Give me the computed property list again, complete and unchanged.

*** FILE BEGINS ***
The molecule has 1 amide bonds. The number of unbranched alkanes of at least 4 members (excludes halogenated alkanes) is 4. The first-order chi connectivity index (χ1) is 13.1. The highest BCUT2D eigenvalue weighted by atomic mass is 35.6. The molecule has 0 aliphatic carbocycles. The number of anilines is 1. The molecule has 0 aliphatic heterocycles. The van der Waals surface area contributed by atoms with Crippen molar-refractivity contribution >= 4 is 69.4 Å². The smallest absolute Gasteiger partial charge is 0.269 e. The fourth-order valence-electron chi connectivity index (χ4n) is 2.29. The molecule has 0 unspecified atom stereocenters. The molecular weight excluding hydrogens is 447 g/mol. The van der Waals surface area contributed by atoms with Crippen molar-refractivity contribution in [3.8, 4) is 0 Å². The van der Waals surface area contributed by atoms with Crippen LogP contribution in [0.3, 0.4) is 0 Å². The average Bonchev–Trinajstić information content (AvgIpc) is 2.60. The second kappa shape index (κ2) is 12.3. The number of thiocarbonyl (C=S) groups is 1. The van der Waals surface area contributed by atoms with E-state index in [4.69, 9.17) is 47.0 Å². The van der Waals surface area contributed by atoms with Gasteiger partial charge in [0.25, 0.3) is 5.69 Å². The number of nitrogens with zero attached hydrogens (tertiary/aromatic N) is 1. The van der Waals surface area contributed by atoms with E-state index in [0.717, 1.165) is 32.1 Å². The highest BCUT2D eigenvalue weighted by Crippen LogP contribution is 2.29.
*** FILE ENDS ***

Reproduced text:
The molecule has 1 amide bonds. The number of unbranched alkanes of at least 4 members (excludes halogenated alkanes) is 4. The first-order chi connectivity index (χ1) is 13.1. The highest BCUT2D eigenvalue weighted by atomic mass is 35.6. The molecule has 0 aliphatic carbocycles. The number of anilines is 1. The molecule has 0 aliphatic heterocycles. The van der Waals surface area contributed by atoms with Crippen molar-refractivity contribution >= 4 is 69.4 Å². The smallest absolute Gasteiger partial charge is 0.269 e. The fourth-order valence-electron chi connectivity index (χ4n) is 2.29. The molecule has 0 unspecified atom stereocenters. The molecular weight excluding hydrogens is 447 g/mol. The van der Waals surface area contributed by atoms with Crippen molar-refractivity contribution in [3.8, 4) is 0 Å². The van der Waals surface area contributed by atoms with Crippen LogP contribution in [0.3, 0.4) is 0 Å². The average Bonchev–Trinajstić information content (AvgIpc) is 2.60. The second kappa shape index (κ2) is 12.3. The number of thiocarbonyl (C=S) groups is 1. The van der Waals surface area contributed by atoms with E-state index in [4.69, 9.17) is 47.0 Å². The van der Waals surface area contributed by atoms with Gasteiger partial charge in [0.25, 0.3) is 5.69 Å². The number of nitrogens with zero attached hydrogens (tertiary/aromatic N) is 1. The van der Waals surface area contributed by atoms with E-state index in [0.717, 1.165) is 32.1 Å². The highest BCUT2D eigenvalue weighted by Crippen LogP contribution is 2.29.